Summer 2014 Research and Participants

Experimental Characterization of the Drag and Velocity Flow field of Fish-like motion

REU Student: Jeremy Diaz, Rice University

Faculty Mentor: Dr. Sharath S. Girimaji

The objective of this study was to use Particle Image Velocimetry (PIV) techniques in a water tunnel experiment to characterize the velocity flow field associated with carangiform locomotion.  In this report, the basics of PIV are explained and the outline for our specific setup is illustrated.  The calibration process of the force balance with known imposed loads is described.  Then, the flow past a circular cylinder is visualized.  The results show a promising agreement between the expected and measured flows.  Finally, we will outline the future work necessary to construct a three-plate model that mimics carangiform locomotion.  The flow pattern and forces associated with this motion are discussed.

FireFlight: Thermal Management of an Unmanned Air Vehicle

REU Student: Alexander C. Hansen, Texas A&M University

Faculty Mentor: Dr. James G. Boyd

The goal is to develop an unmanned air vehicle (UAV) that can fly over a fire to inspect damages in oil and gas facilities, chemical plants, and nuclear reactors. As an initial feasibility study, this project concerns the thermal management of a UAV. A heat transfer model was created in Excel that approximates the heat that raises the internal temperature of the UAV from the heat generated by the electrical components, the heat from the exterior, and the heat absorbed by heat sinks, phase change materials (PCMs), or endothermic reactions. First, a library of materials was created so that the user can select which material would be used for each component of the UAV. Batteries, insulation, and heat absorption methods were specifically studied. Using a PCM as a heat absorber was selected for the UAV. The model is a 1D heat transfer problem that has developed into a representation that includes wires and motor shafts that penetrate the insulation walls as well as a vacuum and fiber suspension between the electronics, which are surrounded by a PCM, and the insulation walls. The temperature of the fire was also expressed as an altitude to better communicate with engineers the density the UAV will be flying in.

Flutter Characterization through Linear and Nonlinear Aeroelasticity Experiments in Subsonic Flow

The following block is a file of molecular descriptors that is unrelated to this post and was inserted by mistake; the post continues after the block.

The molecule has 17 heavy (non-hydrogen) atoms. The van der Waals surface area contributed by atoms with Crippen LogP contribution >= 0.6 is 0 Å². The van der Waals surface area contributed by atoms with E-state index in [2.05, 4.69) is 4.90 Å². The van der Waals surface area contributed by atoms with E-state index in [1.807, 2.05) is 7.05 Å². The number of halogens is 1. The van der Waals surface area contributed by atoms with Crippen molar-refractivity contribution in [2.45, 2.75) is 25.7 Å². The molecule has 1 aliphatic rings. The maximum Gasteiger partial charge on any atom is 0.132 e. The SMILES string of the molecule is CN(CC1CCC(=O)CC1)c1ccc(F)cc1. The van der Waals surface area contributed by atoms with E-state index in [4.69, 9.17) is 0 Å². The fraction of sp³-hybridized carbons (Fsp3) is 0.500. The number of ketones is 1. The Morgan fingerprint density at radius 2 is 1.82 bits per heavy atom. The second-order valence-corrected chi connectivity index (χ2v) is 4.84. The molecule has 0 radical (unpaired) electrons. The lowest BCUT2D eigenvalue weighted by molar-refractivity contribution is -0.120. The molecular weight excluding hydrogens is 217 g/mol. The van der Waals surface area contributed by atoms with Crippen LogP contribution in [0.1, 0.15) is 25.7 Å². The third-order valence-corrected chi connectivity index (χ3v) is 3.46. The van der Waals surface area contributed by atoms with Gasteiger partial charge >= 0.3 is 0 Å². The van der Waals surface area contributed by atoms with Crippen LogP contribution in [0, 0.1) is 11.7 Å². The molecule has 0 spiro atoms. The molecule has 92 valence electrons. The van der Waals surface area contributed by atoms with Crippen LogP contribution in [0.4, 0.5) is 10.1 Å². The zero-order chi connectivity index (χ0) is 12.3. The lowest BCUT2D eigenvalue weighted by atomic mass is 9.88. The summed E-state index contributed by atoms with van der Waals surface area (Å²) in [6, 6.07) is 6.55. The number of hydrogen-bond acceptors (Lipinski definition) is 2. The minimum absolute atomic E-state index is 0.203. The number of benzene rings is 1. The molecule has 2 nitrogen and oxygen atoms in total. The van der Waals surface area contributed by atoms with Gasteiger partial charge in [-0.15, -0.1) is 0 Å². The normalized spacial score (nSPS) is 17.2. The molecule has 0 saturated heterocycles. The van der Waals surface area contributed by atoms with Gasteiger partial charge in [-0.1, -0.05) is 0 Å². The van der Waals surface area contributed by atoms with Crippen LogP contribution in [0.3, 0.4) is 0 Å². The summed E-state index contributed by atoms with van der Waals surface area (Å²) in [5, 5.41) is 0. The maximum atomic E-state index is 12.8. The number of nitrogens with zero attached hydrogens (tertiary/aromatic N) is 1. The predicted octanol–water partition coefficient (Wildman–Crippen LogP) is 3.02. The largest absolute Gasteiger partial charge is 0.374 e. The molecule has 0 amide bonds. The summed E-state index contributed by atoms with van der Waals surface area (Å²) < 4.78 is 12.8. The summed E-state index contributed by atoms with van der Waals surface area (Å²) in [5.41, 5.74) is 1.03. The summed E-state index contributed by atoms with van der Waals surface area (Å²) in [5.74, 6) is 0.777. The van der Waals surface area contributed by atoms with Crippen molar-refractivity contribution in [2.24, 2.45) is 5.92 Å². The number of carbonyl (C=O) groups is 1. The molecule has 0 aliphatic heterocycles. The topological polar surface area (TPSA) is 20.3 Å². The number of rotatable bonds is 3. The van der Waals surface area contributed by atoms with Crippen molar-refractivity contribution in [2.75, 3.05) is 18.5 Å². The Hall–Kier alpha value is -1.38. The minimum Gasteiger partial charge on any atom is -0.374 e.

REU Student: Joseph Huy Phan, Texas A&M University

Faculty Mentor: Dr. Thomas W. Strganac

Grad Student Mentors: Yogesh Babbar and Vishvas S. Suryakumar

This research examines the adverse interaction of aerodynamics, structures and motion, and such interaction a.k.a. “Aeroelasticity” is possible in all aircraft. Such interaction leads to flutter and Limit Cycle Oscillations which may lead to structural failure. For these studies, a flexible wing is placed in a wind tunnel and subjected to disturbances, which are representative of gust loads. The experimental setup and methodology of data acquisition are described. The measured responses serve as a characterization of flutter in the linear and nonlinear regimes. The nonlinear responses are compared to linear data. Eventually, a system with gust excitation will be integrated into the effort to develop control to suppress and alleviate gust loads. 

Verification and Validation of the Numerical Accuracy of a 3D Unstructured Finite Volume Flow Solver

REU Student: Francois Rice, University of Maryland - Baltimore County

Faculty Mentor: Dr. Paul Cizmas

Grad Student Mentor: Raymond Fontenot

An unstructured 3D flow solver is evaluated in this work. The flow solver uses a finite volume dual cell-vertex method of discretization. This method of analysis gives the flow solver flexibility in the different cases that can be analyzed, without loss of numerical accuracy. The purpose of this work was to validate and verify the numerical solutions of the flow solver. The flow solver was used to analyze a benchmark test case using both first and second order discretization. Four levels of mesh refinement were analyzed. The solution of the finest mesh was used as an exact solution for the case. The solutions of the other meshes were compared to the solution of the finest mesh to calculate their respective L2 error norms. The L2 error norms were then plotted to determine the order of accuracy for the flow solver’s solutions.